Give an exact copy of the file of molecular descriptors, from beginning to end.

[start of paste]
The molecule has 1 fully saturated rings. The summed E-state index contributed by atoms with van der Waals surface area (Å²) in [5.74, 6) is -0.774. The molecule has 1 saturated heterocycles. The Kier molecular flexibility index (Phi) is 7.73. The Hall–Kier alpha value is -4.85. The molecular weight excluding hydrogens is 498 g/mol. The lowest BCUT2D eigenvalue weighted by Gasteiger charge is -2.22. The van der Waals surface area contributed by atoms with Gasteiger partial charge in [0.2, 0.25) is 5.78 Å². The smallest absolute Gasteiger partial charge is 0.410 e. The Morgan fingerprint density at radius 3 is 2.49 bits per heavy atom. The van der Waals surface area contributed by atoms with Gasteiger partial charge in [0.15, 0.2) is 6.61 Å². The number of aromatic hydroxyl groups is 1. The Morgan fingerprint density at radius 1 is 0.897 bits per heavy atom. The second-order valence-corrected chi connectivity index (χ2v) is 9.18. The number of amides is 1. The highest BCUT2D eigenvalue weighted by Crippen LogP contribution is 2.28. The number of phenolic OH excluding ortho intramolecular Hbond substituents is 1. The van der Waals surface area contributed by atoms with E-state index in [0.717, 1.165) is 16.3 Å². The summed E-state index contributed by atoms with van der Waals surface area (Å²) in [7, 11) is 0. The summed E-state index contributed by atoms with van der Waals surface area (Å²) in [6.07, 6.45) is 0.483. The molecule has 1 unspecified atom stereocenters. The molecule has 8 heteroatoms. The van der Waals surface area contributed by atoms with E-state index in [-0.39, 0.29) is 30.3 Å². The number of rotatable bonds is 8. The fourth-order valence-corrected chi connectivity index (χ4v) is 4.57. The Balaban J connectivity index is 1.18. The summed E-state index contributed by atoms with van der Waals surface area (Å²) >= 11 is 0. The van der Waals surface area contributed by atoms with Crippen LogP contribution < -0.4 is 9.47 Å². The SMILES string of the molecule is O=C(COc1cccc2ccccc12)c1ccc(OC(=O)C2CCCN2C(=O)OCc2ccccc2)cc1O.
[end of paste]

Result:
The molecule has 1 fully saturated rings. The summed E-state index contributed by atoms with van der Waals surface area (Å²) in [5.74, 6) is -0.774. The molecule has 1 saturated heterocycles. The Kier molecular flexibility index (Phi) is 7.73. The Hall–Kier alpha value is -4.85. The molecular weight excluding hydrogens is 498 g/mol. The lowest BCUT2D eigenvalue weighted by Gasteiger charge is -2.22. The van der Waals surface area contributed by atoms with Gasteiger partial charge in [0.2, 0.25) is 5.78 Å². The smallest absolute Gasteiger partial charge is 0.410 e. The Morgan fingerprint density at radius 3 is 2.49 bits per heavy atom. The van der Waals surface area contributed by atoms with Gasteiger partial charge in [0.15, 0.2) is 6.61 Å². The number of aromatic hydroxyl groups is 1. The Morgan fingerprint density at radius 1 is 0.897 bits per heavy atom. The second-order valence-corrected chi connectivity index (χ2v) is 9.18. The number of amides is 1. The highest BCUT2D eigenvalue weighted by Crippen LogP contribution is 2.28. The number of phenolic OH excluding ortho intramolecular Hbond substituents is 1. The van der Waals surface area contributed by atoms with E-state index in [0.717, 1.165) is 16.3 Å². The summed E-state index contributed by atoms with van der Waals surface area (Å²) in [7, 11) is 0. The summed E-state index contributed by atoms with van der Waals surface area (Å²) in [6.07, 6.45) is 0.483. The molecule has 1 unspecified atom stereocenters. The molecule has 8 heteroatoms. The van der Waals surface area contributed by atoms with E-state index in [-0.39, 0.29) is 30.3 Å². The number of rotatable bonds is 8. The fourth-order valence-corrected chi connectivity index (χ4v) is 4.57. The Balaban J connectivity index is 1.18. The summed E-state index contributed by atoms with van der Waals surface area (Å²) >= 11 is 0. The van der Waals surface area contributed by atoms with Crippen LogP contribution < -0.4 is 9.47 Å². The SMILES string of the molecule is O=C(COc1cccc2ccccc12)c1ccc(OC(=O)C2CCCN2C(=O)OCc2ccccc2)cc1O.